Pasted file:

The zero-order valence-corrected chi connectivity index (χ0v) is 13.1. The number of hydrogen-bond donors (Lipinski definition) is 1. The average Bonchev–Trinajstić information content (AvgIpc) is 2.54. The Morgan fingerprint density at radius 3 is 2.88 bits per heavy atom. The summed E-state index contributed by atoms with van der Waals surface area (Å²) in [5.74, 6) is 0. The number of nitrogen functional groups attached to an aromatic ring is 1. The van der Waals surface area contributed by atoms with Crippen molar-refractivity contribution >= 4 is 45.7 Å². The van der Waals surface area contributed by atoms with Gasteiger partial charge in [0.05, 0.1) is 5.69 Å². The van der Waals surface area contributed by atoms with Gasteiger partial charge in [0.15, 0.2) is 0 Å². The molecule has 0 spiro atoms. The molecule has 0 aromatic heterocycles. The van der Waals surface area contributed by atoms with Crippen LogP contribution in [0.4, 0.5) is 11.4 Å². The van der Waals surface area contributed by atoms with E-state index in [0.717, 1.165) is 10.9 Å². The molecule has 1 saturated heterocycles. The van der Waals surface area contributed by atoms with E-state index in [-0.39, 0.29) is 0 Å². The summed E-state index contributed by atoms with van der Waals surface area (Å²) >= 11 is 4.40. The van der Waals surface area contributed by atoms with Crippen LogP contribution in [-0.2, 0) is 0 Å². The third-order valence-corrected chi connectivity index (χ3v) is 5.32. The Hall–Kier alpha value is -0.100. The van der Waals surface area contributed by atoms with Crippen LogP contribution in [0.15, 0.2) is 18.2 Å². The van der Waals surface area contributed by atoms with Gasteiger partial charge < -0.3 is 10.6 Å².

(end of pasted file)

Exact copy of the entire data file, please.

The zero-order valence-corrected chi connectivity index (χ0v) is 13.1. The number of hydrogen-bond donors (Lipinski definition) is 1. The average Bonchev–Trinajstić information content (AvgIpc) is 2.54. The Morgan fingerprint density at radius 3 is 2.88 bits per heavy atom. The summed E-state index contributed by atoms with van der Waals surface area (Å²) in [5.74, 6) is 0. The number of nitrogen functional groups attached to an aromatic ring is 1. The van der Waals surface area contributed by atoms with Crippen molar-refractivity contribution >= 4 is 45.7 Å². The van der Waals surface area contributed by atoms with Gasteiger partial charge in [0.05, 0.1) is 5.69 Å². The van der Waals surface area contributed by atoms with Gasteiger partial charge in [0.15, 0.2) is 0 Å². The molecule has 0 spiro atoms. The molecule has 0 aromatic heterocycles. The van der Waals surface area contributed by atoms with Crippen LogP contribution in [0.4, 0.5) is 11.4 Å². The van der Waals surface area contributed by atoms with E-state index in [0.717, 1.165) is 10.9 Å². The molecule has 1 saturated heterocycles. The van der Waals surface area contributed by atoms with E-state index in [-0.39, 0.29) is 0 Å². The summed E-state index contributed by atoms with van der Waals surface area (Å²) >= 11 is 4.40. The van der Waals surface area contributed by atoms with Crippen LogP contribution in [-0.2, 0) is 0 Å². The third-order valence-corrected chi connectivity index (χ3v) is 5.32. The Hall–Kier alpha value is -0.100. The van der Waals surface area contributed by atoms with Crippen LogP contribution in [0.15, 0.2) is 18.2 Å². The van der Waals surface area contributed by atoms with Gasteiger partial charge < -0.3 is 10.6 Å².